As researchers who study dyslexia, we often read articles or overhear conversations that completely misunderstand what dyslexia is – or how it can be treated.
Dyslexia is the term used to describe someone with reading difficulties – and it affects up to 10% of Australians.
A reader with dyslexia may have difficulty in reading unusual words like yacht; have difficulty with nonsense words like frop; misread slime as smile; struggle to understand passages; or struggle in a number of other ways when reading.
To coincide with Dyslexia Empowerment Week – aimed at raising awareness and understanding of the disorder – we highlight the seven most common misconceptions about dyslexia.
Some researchers and organisations include spelling problems in their definition of dyslexia. This can be a problem because spelling and reading are different skills even if they are both based on written language.
There are some processes involved in both spelling and reading, so some people will have problems with both skills. But research has clearly shown that many people are good readers, but poor spellers; or good spellers, yet poor readers.
To avoid grouping different kinds of problems together, it is less confusing to use the distinct terms dysgraphia (or spelling impairment) for problems in spelling, and dyslexia (or reading impairment) for reading problems.
Reading problems are about problems with reading. That may seem obvious, but sometimes problems in other areas become so strongly associated with reading difficulties that they start to be talked about as if they were the same as having a reading difficulty.
For example, some people with reading problems also have problems with some aspects of memory. This can lead people to say things like, “David forgets his lunch box a lot because he’s dyslexic”, but this assumes a connection between the two problems. If dyslexia leads to poor memory, then everyone who has a reading problem should also have memory problems, but this is not at all the case.
In the extreme, one website claims that Leonardo da Vinci had dyslexia not because of any evidence that he had trouble reading, but because he could write backwards and reversed (as in a mirror image). This is clearly using the term far too broadly.
Though it may not feel like it to many of us, reading is a very complex task which involves many sub-skills and processes. It requires identifying and ordering letters, mapping letter patterns to sounds, and accessing knowledge stored in memory (among other things).
This means that the process can fail in a variety of ways, so as researchers we will almost never say “dyslexia” or “reading impairment” without first discussing what kind of problem we mean.
Does the reader have trouble with new words they have never seen before? Do they mistake broad for board more often than others their age? Do they read have as though it rhymes with save? Do they have trouble understanding what they have read? These are different problems, which don’t necessarily go together.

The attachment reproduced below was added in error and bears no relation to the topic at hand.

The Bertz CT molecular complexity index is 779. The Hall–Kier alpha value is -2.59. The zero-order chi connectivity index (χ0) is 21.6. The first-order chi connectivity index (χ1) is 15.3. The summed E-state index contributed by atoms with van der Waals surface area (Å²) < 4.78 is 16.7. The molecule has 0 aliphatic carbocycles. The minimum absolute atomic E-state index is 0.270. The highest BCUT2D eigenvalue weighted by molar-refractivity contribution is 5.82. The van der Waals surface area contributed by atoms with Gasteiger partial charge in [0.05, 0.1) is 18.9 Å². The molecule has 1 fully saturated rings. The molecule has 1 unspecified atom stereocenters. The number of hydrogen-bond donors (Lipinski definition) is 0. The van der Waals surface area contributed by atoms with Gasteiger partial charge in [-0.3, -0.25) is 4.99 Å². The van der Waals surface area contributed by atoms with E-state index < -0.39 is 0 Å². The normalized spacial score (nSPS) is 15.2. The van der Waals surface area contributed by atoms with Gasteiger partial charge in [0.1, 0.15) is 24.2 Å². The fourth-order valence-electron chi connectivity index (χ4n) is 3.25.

Since dyslexia is not one problem, there also isn’t a single solution. The particular nature of the reading problem a person has determines the treatment they need.
Based on current evidence, effective treatment of a struggling reader requires first identifying the specific reading problems the reader has, then designing a reading-based program to develop the skills that have fallen behind.
Treatments like physical exercise, coloured lenses or coloured paper are not helpful for two reasons. First, they assume that all dyslexias are the same. Second, they have nothing to do with reading.
There are many more “snake oil” treatments out there, and many of them have been adopted by school boards and education administrators with no reliable evidence to support them.
Currently, the evidence favours treatments that are based on developing reading skills that target the specific reading problem.
This one is a particular challenge in Australia, where many teaching programs do not emphasise phonics in early reading education. As a result, some children who appear to have a form of dyslexia are struggling because of classroom teaching methods.
Phonics helps children learn to read by teaching them how to convert letters into sounds and then blend those sounds into words. Effective teaching methods for reading should always include systematic teaching of phonics, particularly in the early years.
Research has found that genetics can play a role in reading difficulties. Sometimes the phrase “genetic cause” is mistaken for “there’s nothing anyone can do”. This isn’t true for reading difficulties.
No matter the source of the dyslexia, there are treatments that can help – provided the problems are clearly identified, and the treatment is targeted.
Researchers in The Reading Program of the ARC Centre of Excellence in Cognition and its Disorders (CCD) at Macquarie University also contributed to this article – see here for a list of signatories.
Serje Robidoux, Postdoctoral research fellow